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Lauren Starr

Lauren Starr is at no.7 in the CFF Art Window Trail/ Castlemaine Floristry


Photo of Lauren Starr on right with Castlemaine Floristry shop owner Lynne Jolly, left. By David Littlewood.

Central Victorian artist Lauren Starr felt right at home the moment she entered Lynne Jolly’s Castlemaine Floristry to look over the space in which she’s exhibiting her Fringe Festival piece ‘Ode to my garden’.

“I walked into the shop and it immediately resonated with me,” she explains.

“I was so moved by Lynne’s space – I often use flowers in my pieces. I’m a houseplant lady myself and a gardener; I’ve turned the nature strip outside my place into a veggie patch and nature, including flowers, flows through my work. Lynne’s, shop is like a rustic earthy jungle, so I thought I’d make a cool jungle picture in response to that.”

Lauren describes the ways in which the COVID lockdown has influenced her work.

“As I’m sure was the case with so many people, I had more time than usual to read books, walk in the bush, make art, look at things online; the experience can’t but drive an examination of nature, isolation and self-growth,” she says.

“In terms of production, one of the pieces I’m exhibiting here is a photograph around which I’ve layered other images. I then digitally painted that and also placed the image of wallpaper in the background – there’s around 30 photographs stitched together in this piece.

“The piece depicts a saucy character in her backyard, taking stock of her happy place. I have a photo library of plants, curtains, leaves, butterflies and bees, ninety-nine per cent of which I’ve taken – I cut them out and match them.

“Part of the skill is creating an image like this, a montage, is doing so in a way in which the viewer can suspend their disbelief and think ‘this might be a real picture’. It looks like a painting, it’s surreal but real, it blurs that line. We are going into her world.”

The story of Lauren’s journey to becoming an artist is a fascinating one. Taking a sabbatical from her teaching career eight years ago, she set off for New York.

“I came back after a month and immediately started making plans to move back over there, those plans were radically altered when I became pregnant. I thought ‘okay, new plan needed. I’ll take maternity leave and take a photography course’,” she explains.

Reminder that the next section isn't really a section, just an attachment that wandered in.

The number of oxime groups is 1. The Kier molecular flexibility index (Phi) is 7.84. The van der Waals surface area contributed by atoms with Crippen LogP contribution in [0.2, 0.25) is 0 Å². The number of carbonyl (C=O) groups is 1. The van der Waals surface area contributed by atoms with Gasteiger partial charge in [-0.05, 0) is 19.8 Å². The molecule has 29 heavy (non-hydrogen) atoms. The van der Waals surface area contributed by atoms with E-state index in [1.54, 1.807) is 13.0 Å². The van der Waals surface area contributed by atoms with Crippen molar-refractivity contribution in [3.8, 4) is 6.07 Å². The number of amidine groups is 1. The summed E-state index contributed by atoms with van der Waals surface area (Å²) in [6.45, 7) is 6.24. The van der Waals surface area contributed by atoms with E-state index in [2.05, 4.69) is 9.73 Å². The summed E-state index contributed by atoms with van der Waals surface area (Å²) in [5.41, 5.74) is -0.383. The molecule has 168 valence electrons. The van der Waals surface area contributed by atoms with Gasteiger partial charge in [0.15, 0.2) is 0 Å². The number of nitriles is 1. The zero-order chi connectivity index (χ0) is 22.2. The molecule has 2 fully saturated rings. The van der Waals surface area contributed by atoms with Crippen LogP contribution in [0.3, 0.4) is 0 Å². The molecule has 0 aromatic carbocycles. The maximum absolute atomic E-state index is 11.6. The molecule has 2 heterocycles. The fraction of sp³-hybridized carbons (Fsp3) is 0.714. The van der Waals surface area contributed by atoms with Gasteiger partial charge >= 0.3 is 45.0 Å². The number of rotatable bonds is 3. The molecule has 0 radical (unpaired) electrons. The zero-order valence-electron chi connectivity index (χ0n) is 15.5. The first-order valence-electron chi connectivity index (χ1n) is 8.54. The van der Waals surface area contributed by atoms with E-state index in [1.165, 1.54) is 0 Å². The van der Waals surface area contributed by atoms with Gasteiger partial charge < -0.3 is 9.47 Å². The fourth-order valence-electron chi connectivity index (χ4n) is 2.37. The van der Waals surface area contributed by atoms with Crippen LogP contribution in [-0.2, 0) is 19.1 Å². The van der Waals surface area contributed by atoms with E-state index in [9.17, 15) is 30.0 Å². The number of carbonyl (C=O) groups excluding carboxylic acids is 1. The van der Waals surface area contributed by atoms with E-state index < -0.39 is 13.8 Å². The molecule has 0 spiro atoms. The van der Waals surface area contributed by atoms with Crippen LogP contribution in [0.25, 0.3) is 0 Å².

“I had my baby, and with my new photography skills, began building a business that I ultimately had for six years. I think that for everyone, serendipity plays a big part in our lives.

“I soon established a reputation for taking quirky family portraits. It took lots of time and lots of energy. It was an approach that worked well over the years, to the point where I thought I was meant to be doing portraits.

“Things started to change in January last year, 2020, when I produced a series of well-received images of animals affected by the bushfires. Something was clearly evolving; I could feel it. I began to take on fewer portrait clients.

Lauren speaks movingly about the moment, still just over a year ago, when she took

the leap to begin describing herself as an artist.

“I’d been wondering, how will I know when I’m an artist? I’m emerging, I’ve built my skills, but when am I’m going to be an artist? I had to relax and to surrender,” she reflects now.

“I’d discovered fine art photography and increasingly felt at home in it; I was creating what you might refer to as creepy, beautiful, macabre images, images that held and depicted themes that spoke to me.

“I finally made that internal statement: I am an artist now.

“It’s a huge moment, you of course have that ‘arts is not a career, what right do I have to be an artist?’ dialogue going on in your head, but you have to compete with those demons and step out onto the arena and say, if needed 100 times over: ‘I’m an artist’.”

Lauren’s internal commitment and self-belief is clearly working.

“Once you’ve decided to step through that door different things rise up to meet you, but you’ve got to put yourself out there. I firmly believe and have experienced that once you announce something, once you set your intention, then things will rally round to support you. That’s been my experience over the course of the last year,” she explains.

As to her Fringe contribution? How does she hope viewers will experience her piece?

“How might people feel? I hope there’s something of a response to the spiritual and feminine in nature; I hope that theme resonates. I also have to say that the piece is meant to be fun too, everyone’s a nude gardener at heart!” she says with a laugh.

Asked to reflect on the Fringe Festival’s ‘Reactivate’ theme, Lauren’s answer could not be more resolute.

“As an emerging artist I’m keen to be involved in strong vibrant arts communities; I want to meet other artists, take part in the Fringe and support the arts and my fellow artists,” she says, emphatically.

“I feel like I’m in a group and we’re banging a drum together, we’re signalling that we’ll come back bigger and better, inspired. It could be an amazing time ahead for the arts.”


To read about/see more of Laurens work visit http://www.laurenstarr.com.au

(Big thanks to David Littlewood for interview & article)